budgie

REVIEW: Budgie – Budgie (remastered)

scan_20170211BUDGIE – Budgie (originally 1971, 2004 Noteworthy Productions reissue)

In the early 1970’s, a new young band was rumbling out of Europe with a fresh, sludgy heavy rock sound.  With a debut album produced by Rodger Bain under their belts, they peddled that new style of music often called “heavy metal”, known for its loud distorted guitars and long-haired musicians.

Black Sabbath?  Not this time.  Let’s not forget Cardiff’s own Budgie.

Budgie’s 1971 self-titled debut album demonstrates that the band had already found their own niche.  Lead throat Burke Shelley had the looks and the voice of a young Geddy Lee, but three full years before Rush’s first album in 1974.  They had obvious Sabbathy elements, but without the doom and evil overtones.  They wrote long, groove oriented songs unlike anything Ozzy & co. were writing.  Shelley’s lyrics and song titles ran from unusual to bizarre.  The opener “Guts” is a great example of the strangeness and groove coming together in one addictive sludgy confection.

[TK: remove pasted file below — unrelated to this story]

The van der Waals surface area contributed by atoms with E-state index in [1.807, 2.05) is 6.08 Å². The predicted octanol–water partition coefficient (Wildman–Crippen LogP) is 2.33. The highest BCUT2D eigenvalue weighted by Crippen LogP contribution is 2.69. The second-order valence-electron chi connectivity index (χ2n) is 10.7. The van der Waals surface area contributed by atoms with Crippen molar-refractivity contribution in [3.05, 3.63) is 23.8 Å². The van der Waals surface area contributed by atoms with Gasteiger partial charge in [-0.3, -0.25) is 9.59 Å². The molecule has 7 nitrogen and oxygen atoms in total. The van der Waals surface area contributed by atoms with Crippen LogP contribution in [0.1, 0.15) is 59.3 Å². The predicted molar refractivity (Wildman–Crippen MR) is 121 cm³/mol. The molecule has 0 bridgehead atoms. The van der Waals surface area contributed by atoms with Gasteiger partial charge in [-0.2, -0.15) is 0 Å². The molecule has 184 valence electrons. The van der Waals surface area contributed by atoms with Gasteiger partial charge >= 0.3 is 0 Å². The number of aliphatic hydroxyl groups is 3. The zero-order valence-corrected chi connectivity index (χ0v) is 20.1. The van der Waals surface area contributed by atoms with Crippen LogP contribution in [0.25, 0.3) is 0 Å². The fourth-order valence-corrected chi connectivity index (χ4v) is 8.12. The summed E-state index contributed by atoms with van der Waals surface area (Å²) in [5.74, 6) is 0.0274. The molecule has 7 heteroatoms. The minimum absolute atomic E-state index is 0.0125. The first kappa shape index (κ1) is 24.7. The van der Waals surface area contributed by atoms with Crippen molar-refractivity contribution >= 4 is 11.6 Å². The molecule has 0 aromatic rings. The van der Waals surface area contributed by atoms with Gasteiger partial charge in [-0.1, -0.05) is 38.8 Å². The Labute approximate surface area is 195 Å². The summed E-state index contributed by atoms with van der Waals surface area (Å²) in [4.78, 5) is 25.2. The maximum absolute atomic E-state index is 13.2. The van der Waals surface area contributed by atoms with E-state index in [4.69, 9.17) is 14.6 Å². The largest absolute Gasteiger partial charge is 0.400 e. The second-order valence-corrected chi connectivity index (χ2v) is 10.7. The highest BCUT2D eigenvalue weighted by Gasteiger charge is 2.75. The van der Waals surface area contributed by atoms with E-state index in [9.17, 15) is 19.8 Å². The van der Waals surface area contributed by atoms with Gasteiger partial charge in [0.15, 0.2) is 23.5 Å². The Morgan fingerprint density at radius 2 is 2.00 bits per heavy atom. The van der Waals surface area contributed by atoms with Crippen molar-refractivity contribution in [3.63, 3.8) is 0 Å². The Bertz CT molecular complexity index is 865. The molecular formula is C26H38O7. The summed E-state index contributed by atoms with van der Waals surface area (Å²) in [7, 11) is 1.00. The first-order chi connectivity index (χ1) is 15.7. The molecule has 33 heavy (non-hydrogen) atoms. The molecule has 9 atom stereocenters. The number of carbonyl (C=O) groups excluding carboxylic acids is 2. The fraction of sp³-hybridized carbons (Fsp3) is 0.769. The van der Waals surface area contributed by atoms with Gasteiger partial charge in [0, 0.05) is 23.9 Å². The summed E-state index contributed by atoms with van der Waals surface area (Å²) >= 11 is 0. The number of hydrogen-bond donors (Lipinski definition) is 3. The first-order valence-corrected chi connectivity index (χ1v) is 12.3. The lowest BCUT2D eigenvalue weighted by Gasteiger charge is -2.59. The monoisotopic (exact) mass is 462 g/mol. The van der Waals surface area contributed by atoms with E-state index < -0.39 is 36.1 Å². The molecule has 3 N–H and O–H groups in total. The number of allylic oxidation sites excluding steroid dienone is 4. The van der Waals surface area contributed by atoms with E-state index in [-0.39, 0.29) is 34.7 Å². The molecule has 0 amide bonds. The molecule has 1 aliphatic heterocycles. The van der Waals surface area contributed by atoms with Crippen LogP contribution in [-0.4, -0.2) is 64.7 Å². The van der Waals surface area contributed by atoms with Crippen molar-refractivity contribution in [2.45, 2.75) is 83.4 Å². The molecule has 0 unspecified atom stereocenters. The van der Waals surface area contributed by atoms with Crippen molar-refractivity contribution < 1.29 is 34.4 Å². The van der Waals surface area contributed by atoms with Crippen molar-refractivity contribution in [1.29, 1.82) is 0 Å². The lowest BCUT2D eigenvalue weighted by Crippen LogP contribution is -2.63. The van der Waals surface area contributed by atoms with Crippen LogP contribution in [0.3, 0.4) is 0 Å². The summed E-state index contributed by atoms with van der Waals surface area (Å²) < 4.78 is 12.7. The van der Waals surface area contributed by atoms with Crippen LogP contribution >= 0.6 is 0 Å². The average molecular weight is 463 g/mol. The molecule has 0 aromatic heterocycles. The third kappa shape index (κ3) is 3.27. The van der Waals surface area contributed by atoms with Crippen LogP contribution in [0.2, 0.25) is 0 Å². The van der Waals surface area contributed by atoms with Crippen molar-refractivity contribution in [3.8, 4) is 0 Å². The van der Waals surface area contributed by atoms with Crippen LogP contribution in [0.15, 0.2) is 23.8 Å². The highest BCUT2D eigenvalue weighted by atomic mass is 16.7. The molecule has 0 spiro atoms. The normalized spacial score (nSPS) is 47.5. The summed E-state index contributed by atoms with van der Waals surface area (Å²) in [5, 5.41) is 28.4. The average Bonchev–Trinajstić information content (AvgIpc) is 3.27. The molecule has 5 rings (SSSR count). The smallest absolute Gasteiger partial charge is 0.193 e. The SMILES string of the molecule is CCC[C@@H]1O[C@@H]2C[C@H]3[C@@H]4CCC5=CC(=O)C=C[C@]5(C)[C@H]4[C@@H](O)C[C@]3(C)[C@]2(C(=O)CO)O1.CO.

Budgie were also known for soft acoustic interludes.  “Everything in My Heart” is one, clocking in at less than a minute.  (According to the liner notes, Shelley recalls he wrote this for some girl he liked.)  This acts as a sort of prelude to “The Author” which combines the quiet side with the sludge.  The droning heavy riffage, switching lanes with softer sections, make for a pretty epic Budgie track.  As a power trio, Shelley’s bass becomes the deliverer of many hooks.  However on “Nude Disintegrating Parachutist Woman” the bass joins forces with Tony Bourge’s distorted axe to build a wall of riff.  Both the album and single versions are included on the 2004 deluxe CD edition.  One is over twice as long as the other!  The album cut contains a long Purple-like instrumental section.

“Rape of the Locks” (a satire about a hair cut, get it?) commences with a very Blackmore guitar freakout.  The riffs are more Sabbath, while its jammy aspects remind of the first album by the Scorpions.  Burke Shelley continues the groove on “All Night Petrol”, both punishing and catchy.  “You and I” is another acoustic interlude, 1:42 of Burke trying to be lovey-dovey.  It acts as a reset before the final onslaught:  “Homicidal Suicidal”.  Soundgarden covered this one in 1991 on an obscure B-side.  Perhaps it is the definitive example of the early Budgie sound.  Almost seven minutes of heavy Budgie, drums hammering at the walls while Burke rumbles the foundation.  Meanwhile there’s Tony Bourge with the riff of riffs.